Pandemic The Magic Bicycle Goes Bananas
As the smoke lifts from the burning corn cobs that line the fresh wet muddy ocean side road, the road begins to incline. The stiffness in my thighs is occasionally replaced by the lingering taste of rotten eggs and peanut butter burping in my mouth. My jar of Ramadam roasted peanut butter has been rationed conservatively in order to cycle through the central region of Sulawesi, Indonesia during the month long Muslim fasting holiday of Ramadam. The food options are scarce and my camping stove has replenished the moment with 2 minute instant noodles numerous times in the last couple of days.
Eggs are another food that appear along the road and are readily available; however, after hard boiling and eating the last two, then visiting them again shortly thereafter on the way out, I have been leaving the eggs for the chickens. There is limited refrigeration in the Tinombo region due to electrical shortages, most remote families receive only 4 hours a day of electricity, therefore, when the egg exits the chicken, is the real determining factor of palatable freshness. And since the Muslim majority is fasting for a month and only eating after sundown it can be assumed that there isn’t a big demand or turnover for the rotten eggs.
My local map isn’t to scale or topographical so I have been peddling along watching the mountain approach and feeling the road incline. As I begin to peddle up, up, up, the mountainous switch back road I look up through my muddy sunglasses, attempt to not to think about peanut butter and search for the big electrical tower that would indicate the mountain summit and the crest of the hill. I hear sounds unlike those of the usual macabre sounding psychotic roosters, foot long belching lizards or pencil thin snakes. The melted crayon green trees up above my head are swimming around as if stroked by a gusty tropical storm. The monkeys that perch over head seem to be jumping with their arms in the air, you are almost at the top, sort of celebration. I quickly remove my muddy sunglasses and allow my eyes to reason with my brain. Monkeys???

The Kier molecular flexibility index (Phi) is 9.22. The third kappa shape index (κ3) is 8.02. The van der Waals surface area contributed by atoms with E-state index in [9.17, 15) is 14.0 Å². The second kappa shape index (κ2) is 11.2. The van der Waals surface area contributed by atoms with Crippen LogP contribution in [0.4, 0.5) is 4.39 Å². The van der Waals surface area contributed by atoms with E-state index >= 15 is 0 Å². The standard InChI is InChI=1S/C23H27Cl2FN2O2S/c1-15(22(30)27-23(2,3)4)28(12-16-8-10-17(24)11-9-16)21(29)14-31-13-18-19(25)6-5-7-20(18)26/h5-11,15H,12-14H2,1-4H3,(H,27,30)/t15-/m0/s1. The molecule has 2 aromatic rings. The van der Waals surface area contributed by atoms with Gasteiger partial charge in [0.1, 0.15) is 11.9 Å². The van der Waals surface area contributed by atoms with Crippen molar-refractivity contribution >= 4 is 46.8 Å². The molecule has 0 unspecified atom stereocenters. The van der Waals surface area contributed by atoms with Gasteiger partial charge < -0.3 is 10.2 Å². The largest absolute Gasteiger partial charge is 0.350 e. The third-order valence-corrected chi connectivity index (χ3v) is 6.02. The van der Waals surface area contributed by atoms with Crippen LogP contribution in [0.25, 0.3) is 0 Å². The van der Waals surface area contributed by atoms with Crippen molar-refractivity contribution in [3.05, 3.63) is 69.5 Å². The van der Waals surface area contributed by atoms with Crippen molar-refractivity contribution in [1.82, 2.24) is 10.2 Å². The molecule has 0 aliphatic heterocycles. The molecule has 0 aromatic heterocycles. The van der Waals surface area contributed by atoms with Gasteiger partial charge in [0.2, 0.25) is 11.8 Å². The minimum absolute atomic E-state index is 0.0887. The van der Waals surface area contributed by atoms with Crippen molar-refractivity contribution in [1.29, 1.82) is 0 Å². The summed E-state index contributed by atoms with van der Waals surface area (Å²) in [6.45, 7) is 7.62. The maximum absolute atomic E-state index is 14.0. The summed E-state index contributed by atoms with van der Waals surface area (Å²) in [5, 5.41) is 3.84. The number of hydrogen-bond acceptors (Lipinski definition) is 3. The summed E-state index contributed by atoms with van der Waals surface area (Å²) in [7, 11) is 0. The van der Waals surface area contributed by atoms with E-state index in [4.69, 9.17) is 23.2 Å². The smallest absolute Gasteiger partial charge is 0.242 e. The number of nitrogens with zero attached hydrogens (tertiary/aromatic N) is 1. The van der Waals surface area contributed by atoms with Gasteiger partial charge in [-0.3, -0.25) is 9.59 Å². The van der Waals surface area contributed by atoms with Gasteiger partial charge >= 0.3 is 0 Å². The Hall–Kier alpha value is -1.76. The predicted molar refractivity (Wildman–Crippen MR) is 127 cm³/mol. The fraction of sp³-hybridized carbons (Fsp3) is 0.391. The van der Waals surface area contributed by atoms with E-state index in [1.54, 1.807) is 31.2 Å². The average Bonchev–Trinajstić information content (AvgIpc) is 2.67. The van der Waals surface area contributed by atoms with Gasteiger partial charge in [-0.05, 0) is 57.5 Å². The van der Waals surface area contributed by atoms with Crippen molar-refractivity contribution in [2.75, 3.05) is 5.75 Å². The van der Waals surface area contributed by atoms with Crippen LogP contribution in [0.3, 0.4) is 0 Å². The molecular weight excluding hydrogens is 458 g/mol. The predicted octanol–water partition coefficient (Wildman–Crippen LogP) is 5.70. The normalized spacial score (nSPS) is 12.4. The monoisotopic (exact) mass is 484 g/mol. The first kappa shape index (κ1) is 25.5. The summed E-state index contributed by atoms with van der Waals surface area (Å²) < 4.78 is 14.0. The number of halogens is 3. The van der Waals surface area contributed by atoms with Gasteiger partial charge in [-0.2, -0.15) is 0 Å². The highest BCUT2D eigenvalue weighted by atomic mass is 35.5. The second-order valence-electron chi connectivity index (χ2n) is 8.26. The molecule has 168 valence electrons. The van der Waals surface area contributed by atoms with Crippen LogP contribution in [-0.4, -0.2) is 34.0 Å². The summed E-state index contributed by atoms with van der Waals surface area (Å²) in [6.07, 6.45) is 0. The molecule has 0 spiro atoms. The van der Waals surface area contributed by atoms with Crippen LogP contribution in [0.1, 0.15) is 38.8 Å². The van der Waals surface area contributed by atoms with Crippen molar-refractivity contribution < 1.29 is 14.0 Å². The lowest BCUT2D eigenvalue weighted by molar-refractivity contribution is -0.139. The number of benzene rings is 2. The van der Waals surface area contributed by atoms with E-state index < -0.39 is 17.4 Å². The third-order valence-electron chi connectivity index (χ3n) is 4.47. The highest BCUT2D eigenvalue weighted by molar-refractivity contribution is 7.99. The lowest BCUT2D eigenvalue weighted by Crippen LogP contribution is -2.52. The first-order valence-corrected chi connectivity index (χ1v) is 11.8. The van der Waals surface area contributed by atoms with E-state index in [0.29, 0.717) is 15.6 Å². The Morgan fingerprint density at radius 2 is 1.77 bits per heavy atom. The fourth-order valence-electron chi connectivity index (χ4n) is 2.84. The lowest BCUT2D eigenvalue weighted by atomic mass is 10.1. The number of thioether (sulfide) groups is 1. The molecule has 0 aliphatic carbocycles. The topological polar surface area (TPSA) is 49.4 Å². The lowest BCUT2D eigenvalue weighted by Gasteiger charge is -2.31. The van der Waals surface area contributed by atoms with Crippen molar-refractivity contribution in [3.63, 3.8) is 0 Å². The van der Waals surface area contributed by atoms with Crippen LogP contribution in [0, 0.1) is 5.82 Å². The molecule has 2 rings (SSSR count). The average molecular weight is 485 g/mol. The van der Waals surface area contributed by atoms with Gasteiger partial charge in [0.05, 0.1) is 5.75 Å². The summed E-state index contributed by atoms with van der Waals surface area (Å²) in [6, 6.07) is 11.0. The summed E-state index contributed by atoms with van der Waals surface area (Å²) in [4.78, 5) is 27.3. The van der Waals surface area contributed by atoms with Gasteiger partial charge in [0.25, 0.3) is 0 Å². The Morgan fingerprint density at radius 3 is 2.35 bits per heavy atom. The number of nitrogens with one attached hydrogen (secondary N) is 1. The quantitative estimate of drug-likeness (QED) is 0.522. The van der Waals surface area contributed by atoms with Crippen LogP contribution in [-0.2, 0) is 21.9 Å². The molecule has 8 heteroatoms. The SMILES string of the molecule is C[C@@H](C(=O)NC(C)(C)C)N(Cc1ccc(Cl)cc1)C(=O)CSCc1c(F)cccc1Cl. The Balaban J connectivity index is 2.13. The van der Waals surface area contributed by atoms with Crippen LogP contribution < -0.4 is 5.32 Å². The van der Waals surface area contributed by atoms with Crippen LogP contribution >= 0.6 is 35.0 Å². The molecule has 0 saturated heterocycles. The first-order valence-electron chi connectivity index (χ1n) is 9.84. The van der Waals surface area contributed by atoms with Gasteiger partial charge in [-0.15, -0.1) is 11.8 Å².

My legs immediately forget about peddling up the mountain, my stomach forgets about being hungry and my brain goes what the…...??? I then realize I AM looking at monkeys that are dangling in the original melted crayon green trees. The you are not in Kansas anymore Toto moment kicks into full bloom as I immediately park Pandemic The Monkey Loving Magic Bicycle against the first rock I spot and mid hill I climb up 20 feet of loose rock, break free of a giant cobweb that has more elasticity then a sling shot, apologize to the 3 inch spider for crashing into her home and perch myself under the monkey tree. Two tiny baby monkeys and the mom are startled by my approach and change branches as I realize I have no idea what appropriate monkey etiquette is, although, thoughts such as stupid tourist do not hug the wildlife come to mind.
As I squint my eyes through the setting sun peering at the acrobatic monkey show, my stomach begins to remind me of Ramadam and the thought that they might eat monkeys here. I immediately cheer for the safe keeping of my Selawesi Crested Mocaque monkey friends, for despite a government ban poaching is comon practice by local residence who claim they are a pesty nuissance. I continue to peddle and climb into the setting sun and the 40 kilometer (25miles) decent to the nearest village to find something strange, vegetarian and nutritious to eat. I hope it’s bananas. For if bananas are good enough for monkeys they are good enough for me.
Posted by Loretta Henderson